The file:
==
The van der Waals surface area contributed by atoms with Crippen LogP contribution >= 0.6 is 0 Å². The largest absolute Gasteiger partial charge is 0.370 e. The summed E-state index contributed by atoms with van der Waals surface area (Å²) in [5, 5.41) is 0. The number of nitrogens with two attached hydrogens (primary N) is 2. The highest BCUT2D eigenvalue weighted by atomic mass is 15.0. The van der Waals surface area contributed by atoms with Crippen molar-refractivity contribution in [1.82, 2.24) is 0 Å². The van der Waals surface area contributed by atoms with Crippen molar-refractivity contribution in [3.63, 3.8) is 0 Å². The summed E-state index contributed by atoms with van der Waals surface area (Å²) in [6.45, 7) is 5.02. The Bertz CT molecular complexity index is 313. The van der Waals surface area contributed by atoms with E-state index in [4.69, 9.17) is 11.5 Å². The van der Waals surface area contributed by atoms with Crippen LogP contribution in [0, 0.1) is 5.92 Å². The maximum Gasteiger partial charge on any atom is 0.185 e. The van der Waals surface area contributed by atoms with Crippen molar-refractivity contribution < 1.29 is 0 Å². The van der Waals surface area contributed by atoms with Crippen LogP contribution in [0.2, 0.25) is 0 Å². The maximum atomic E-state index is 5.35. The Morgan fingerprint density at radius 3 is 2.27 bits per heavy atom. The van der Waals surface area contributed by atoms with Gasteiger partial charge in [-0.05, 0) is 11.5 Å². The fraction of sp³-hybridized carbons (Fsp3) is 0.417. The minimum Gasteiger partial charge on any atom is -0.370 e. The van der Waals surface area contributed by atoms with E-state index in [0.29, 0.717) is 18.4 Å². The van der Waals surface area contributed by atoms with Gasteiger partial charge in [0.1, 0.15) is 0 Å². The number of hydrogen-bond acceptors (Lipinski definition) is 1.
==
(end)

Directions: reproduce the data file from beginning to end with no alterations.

The van der Waals surface area contributed by atoms with Crippen LogP contribution >= 0.6 is 0 Å². The largest absolute Gasteiger partial charge is 0.370 e. The summed E-state index contributed by atoms with van der Waals surface area (Å²) in [5, 5.41) is 0. The number of nitrogens with two attached hydrogens (primary N) is 2. The highest BCUT2D eigenvalue weighted by atomic mass is 15.0. The van der Waals surface area contributed by atoms with Crippen molar-refractivity contribution in [1.82, 2.24) is 0 Å². The van der Waals surface area contributed by atoms with Crippen molar-refractivity contribution in [3.63, 3.8) is 0 Å². The summed E-state index contributed by atoms with van der Waals surface area (Å²) in [6.45, 7) is 5.02. The Bertz CT molecular complexity index is 313. The van der Waals surface area contributed by atoms with E-state index in [4.69, 9.17) is 11.5 Å². The van der Waals surface area contributed by atoms with Crippen LogP contribution in [0, 0.1) is 5.92 Å². The maximum Gasteiger partial charge on any atom is 0.185 e. The van der Waals surface area contributed by atoms with Crippen molar-refractivity contribution < 1.29 is 0 Å². The van der Waals surface area contributed by atoms with Crippen LogP contribution in [0.2, 0.25) is 0 Å². The maximum atomic E-state index is 5.35. The Morgan fingerprint density at radius 3 is 2.27 bits per heavy atom. The van der Waals surface area contributed by atoms with Gasteiger partial charge in [-0.05, 0) is 11.5 Å². The fraction of sp³-hybridized carbons (Fsp3) is 0.417. The minimum Gasteiger partial charge on any atom is -0.370 e. The van der Waals surface area contributed by atoms with E-state index in [0.29, 0.717) is 18.4 Å². The van der Waals surface area contributed by atoms with Gasteiger partial charge in [0.1, 0.15) is 0 Å². The number of hydrogen-bond acceptors (Lipinski definition) is 1.